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British Tireless. The early "T" Class had riveted hulls, and therefore they could not be fully modernised. The later ones, like Tireless, were given a form of "guppy" conversion in 1951-56, being lengthened and streamlined to give greater speed and endurance. Displacement 1,280 tons (surfaced). Armament: Six 21-in torpedo-tubes (guns and after tubes removed). Speed: 15 knots (surfaced), 15 knots (submerged)

Every wartime idea was tried and developed, including oilers and supply submarines. In 1948/49 the Carbonero and Cusk were fitted to operate the "Loon" guided weapon system, an improved version of the German V1 "doodlebug", launched from a catapult abaft the conning tower. From these experiments came the Regulus I missile, an air-breathing anti-ship missile with a 500-mile range, and the Tunny and Barbero were fitted with cylindrical hangars to house two missiles.

British Alaric. The "A" Class were given a modernisation on the same lines as the "T" Class, involving a complete rebuilding of the forward and after sections of the hull, lengthening and streamlining. The two external tubes forward and the two aft were removed, leaving them a total of six tubes, and no gun armament

The Regulus II missile which followed was 57 ft long, compared with only 32 ft for Regulus I, so it demanded a much bigger submarine. The Grayback and Growler, built in 1952-58, were fitted during construction with enormous twin cylinders faired into the forward casing. The nuclear Halibut was designed in 1956 to fire Regulus II as well, but after five years in service it was announced that the Regulus II programme was to be abandoned; she and the two conventionally powered Regulus-armed boats were disarmed. However, their massive missile compartments made them useful for other purposes, and Grayback is currently serving as an amphibious transport, while Halibut is acting as a "mother ship" for the Deep Submergence Research Vehicle programme.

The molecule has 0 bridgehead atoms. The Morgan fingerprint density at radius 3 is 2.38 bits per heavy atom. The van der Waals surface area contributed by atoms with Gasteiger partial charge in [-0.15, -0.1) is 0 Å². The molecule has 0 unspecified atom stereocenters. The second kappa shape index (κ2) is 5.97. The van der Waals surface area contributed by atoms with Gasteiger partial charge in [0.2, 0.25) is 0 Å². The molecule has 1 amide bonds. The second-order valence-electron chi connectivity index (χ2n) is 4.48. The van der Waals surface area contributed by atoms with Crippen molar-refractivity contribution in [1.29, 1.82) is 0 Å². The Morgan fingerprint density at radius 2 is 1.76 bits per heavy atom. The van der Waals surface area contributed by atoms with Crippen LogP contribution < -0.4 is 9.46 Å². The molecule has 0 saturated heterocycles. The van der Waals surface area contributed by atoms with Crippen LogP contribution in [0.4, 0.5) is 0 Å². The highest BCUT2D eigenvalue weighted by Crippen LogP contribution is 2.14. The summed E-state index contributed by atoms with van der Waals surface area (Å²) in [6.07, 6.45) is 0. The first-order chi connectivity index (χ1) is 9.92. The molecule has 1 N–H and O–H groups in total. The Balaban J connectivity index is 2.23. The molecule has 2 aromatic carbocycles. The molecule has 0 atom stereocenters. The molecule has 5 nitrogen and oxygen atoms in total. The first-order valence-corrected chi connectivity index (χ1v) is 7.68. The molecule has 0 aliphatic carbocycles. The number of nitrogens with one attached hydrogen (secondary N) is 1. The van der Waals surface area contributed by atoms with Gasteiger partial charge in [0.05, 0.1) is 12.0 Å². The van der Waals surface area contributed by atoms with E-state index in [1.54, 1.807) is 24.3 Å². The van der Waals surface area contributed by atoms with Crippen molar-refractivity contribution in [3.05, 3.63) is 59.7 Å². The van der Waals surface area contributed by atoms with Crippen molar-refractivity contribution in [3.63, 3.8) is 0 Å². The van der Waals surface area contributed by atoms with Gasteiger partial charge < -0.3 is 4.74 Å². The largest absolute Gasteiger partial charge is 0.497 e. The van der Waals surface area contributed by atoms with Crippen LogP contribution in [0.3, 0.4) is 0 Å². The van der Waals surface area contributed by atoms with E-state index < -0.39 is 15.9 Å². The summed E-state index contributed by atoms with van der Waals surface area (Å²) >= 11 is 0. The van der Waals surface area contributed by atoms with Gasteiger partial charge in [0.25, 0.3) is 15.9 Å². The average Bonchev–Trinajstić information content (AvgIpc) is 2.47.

Russian "G" Class. This was an improved version of the Z-V Class, with three ballistic missiles. The 22 boats of this class now have the 650-mile range Serb (SS-N-5) missile in place of the older Sark, and an additional unit of the class was built in China

During the Cold War period the United States was preoccupied with the threat of Russian air attack with nuclear weapons, and put great faith in a seaward early- warning radar "picket line". Most of the pickets were surface warships fitted with elaborate radar and communications, but several submarines were fitted out as radar pickets to provide more flexibility. This led to the construction of an enormous nuclear radar picket submarine, the Triton. She was the largest submarine ever built at the time (1959) and had two nuclear reactors; this power enabled her to circumnavigate the world submerged in 1960, a 41,500-mile voyage at an average speed of 18 knots.

Russian Z-V Type. Between 1958 and 1961 seven of the conventional "Z" Class were rebuilt to fire two ballistic missiles. This was part of a crash programme to counter the US Navy's sudden breakthrough in perfecting the Polaris system, but unlike the American boats these Russian conversions had to launch their missiles on the surface. None are now operational

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